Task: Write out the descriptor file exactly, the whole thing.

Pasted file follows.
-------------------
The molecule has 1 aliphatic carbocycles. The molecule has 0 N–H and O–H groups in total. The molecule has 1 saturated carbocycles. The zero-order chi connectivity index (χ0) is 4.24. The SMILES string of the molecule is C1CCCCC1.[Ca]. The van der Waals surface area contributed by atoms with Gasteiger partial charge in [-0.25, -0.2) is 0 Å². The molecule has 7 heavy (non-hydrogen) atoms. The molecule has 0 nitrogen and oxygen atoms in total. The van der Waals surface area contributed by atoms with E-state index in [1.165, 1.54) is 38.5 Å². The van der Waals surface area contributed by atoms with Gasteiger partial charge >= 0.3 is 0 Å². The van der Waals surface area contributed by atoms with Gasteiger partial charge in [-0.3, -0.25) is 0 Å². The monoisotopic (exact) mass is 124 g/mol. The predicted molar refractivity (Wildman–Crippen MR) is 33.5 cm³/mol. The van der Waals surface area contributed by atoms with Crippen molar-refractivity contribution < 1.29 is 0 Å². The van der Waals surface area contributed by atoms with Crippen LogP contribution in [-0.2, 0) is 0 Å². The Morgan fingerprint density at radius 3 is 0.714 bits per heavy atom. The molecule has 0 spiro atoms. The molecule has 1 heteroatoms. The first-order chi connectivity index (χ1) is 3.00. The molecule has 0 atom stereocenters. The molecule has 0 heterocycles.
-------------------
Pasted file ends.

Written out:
The molecule has 1 aliphatic carbocycles. The molecule has 0 N–H and O–H groups in total. The molecule has 1 saturated carbocycles. The zero-order chi connectivity index (χ0) is 4.24. The SMILES string of the molecule is C1CCCCC1.[Ca]. The van der Waals surface area contributed by atoms with Gasteiger partial charge in [-0.25, -0.2) is 0 Å². The molecule has 7 heavy (non-hydrogen) atoms. The molecule has 0 nitrogen and oxygen atoms in total. The van der Waals surface area contributed by atoms with E-state index in [1.165, 1.54) is 38.5 Å². The van der Waals surface area contributed by atoms with Gasteiger partial charge >= 0.3 is 0 Å². The van der Waals surface area contributed by atoms with Gasteiger partial charge in [-0.3, -0.25) is 0 Å². The monoisotopic (exact) mass is 124 g/mol. The predicted molar refractivity (Wildman–Crippen MR) is 33.5 cm³/mol. The van der Waals surface area contributed by atoms with Crippen molar-refractivity contribution < 1.29 is 0 Å². The van der Waals surface area contributed by atoms with Crippen LogP contribution in [-0.2, 0) is 0 Å². The Morgan fingerprint density at radius 3 is 0.714 bits per heavy atom. The molecule has 0 spiro atoms. The molecule has 1 heteroatoms. The first-order chi connectivity index (χ1) is 3.00. The molecule has 0 atom stereocenters. The molecule has 0 heterocycles.